The First World problems is entertaining and revealing all at the same time.

TRENDING ON THE NET: The many ‘problems’ of the First World

This week's offering by Nelson high school columnist Paul Blomme looks at humour that is also revealing

You ever got angry or frustrated because you didn’t get that pony when you were four, that video game when you were 10, that car when you were 16? Did you ever complain to your friends that instead of an Xbox 360, you got a Wii. Or instead of an iPhone 4, you got an iPod Touch? Couldn’t decide where or what to eat and start having issues about it or start complaining? Then you might have “First World Problems.”

First World Problems are defined as frustrations and complaints that are only experienced by privileged individuals in wealthy countries. It is typically used as a tongue-in-cheek comedic device to make light of trivial inconveniences.

The earliest mention of the word First World Problems appeared in a 1995 Canadian song Omissions of the Omen and an entry appeared in Urban Dictionary in 2005 (“Problems from living in a wealthy, industrialized nation that third worlders would probably roll their eyes at.”) The term never became popular until late 2008 when a tumblr blog called “The Real First World Problems” was created. Then in June 9, 2009, Something Awful Comedy Gold post titled “#firstworldproblems” complaining about Twitter received several pages worth of comments with various first world problems jokes followed by the hashtag. The common interest of this meme peaked in 2011, and is only slowly declining compared to other memes.

Image macros try to put a face to this meme, showing either a women crying, a teenage boy leaning against the wall or other such material to show depression. This is followed by captions to narrate what they are depressed/sad about, usually something so trivial that is easy to overcome or aren’t worth complaining about.

Derivatives of this meme include “Third World Success,” an antithesis of the First World Problems with a Dancing Tribal Child and captions about overcoming hardships that are associated with life in underdeveloped countries. “First World Cat Problems,” which features a young kitten resting its head with various house cat complaints as captions. And a recent “1890s Problems” which features a black and white photograph of a forlorn-looking woman followed by captions describing grievances in the late 19th Century.

So next time you have minor issues with your car or missed your favorite TV show, Save that and put it on the web. It is bound to give someone a chuckle for the day.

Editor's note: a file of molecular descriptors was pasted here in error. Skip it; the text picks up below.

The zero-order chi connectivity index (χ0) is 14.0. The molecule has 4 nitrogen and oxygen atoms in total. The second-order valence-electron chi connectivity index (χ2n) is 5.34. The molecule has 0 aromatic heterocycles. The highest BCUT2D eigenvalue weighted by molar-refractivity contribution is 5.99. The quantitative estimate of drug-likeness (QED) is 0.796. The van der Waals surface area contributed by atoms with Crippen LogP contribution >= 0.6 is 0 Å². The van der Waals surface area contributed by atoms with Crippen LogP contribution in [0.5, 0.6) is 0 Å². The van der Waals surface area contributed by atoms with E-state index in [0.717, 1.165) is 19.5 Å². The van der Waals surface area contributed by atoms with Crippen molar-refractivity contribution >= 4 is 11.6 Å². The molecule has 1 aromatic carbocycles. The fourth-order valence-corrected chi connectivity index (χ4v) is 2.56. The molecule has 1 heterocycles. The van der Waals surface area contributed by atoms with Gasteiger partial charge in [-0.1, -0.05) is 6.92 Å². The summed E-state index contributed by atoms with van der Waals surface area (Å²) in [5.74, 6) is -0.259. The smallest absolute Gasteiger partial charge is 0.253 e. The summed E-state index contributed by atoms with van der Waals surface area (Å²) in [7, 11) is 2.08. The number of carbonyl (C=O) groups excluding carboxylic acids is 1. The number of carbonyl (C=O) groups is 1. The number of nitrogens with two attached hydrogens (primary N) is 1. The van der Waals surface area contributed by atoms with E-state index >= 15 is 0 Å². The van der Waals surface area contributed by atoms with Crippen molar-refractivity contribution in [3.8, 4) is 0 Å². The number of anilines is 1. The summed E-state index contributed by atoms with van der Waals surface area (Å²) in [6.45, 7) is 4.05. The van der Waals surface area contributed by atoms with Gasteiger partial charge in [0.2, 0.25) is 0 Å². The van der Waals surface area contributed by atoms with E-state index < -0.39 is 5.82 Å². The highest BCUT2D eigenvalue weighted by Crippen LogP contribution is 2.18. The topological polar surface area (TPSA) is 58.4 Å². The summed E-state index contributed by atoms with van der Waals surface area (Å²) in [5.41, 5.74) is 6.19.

Check out some more First World Problems here.

Also, check out who is getting more popular than the new Pope here.

Just Posted

Nelson Women’s March joins others across globe

The event was held to promote equality and an end to violence against women

Born 1 pound, 11 ounces, Winlaw premature baby comes home

Indra Greaves was born at the Nelson hospital after just 24 weeks of gestation

Leafs stretch winning streak to 8 games

Nelson downed Grand Forks 5-2 on Friday

RDCK moves ahead with Castlegar rec complex upgrade plan

Board approves grant application for $13 million from provincial, federal governments

Cottonwood Lake preservation group surpasses $50,000 fundraising goal

In 28 days, 393 donors have contributed to the fund

VIDEO: Students in MAGA hats mock Native American at Indigenous Peoples March

Diocese in Kentucky says it is investigating the matter, caught on video by onlookers

CONSUMER REPORT: What to buy each month in 2019 to save money

Resolve to buy all of the things you want and need, but pay less money for them

Want to avoid the speculation tax on your vacant home? Rent it out, Horgan says

Premier John Horgan and Sheila Malcolmson say speculation and vacancy tax addresses homelessness

UPDATE: B.C. woman and boy, 6, found safe, RCMP confirm

Roseanne Supernault says both she and her six-year-old nephew are fine and she has contacted police

PHOTOS: Women’s Marches take to the streets across B.C. and beyond

Women and allies marched worldwide protesting violence against women, calling for equality

Anxiety in Alaska as endless aftershocks rattle residents

Seismologists expect the temblors to continue for months, although the frequency has lessened

Women’s March returns across the U.S. amid shutdown and controversy

The original march in 2017, the day after President Donald Trump’s inauguration, drew hundreds of thousands of people

Federal Liberals announce former B.C. MLA as new candidate in byelection

Richard Lee will face off against federal NDP leader Jagmeet Singh

No winning ticket in $10 million Lotto Max jackpot

No win in Friday night’s draw means the next Lotto Max draw will be approximately $17 million

Most Read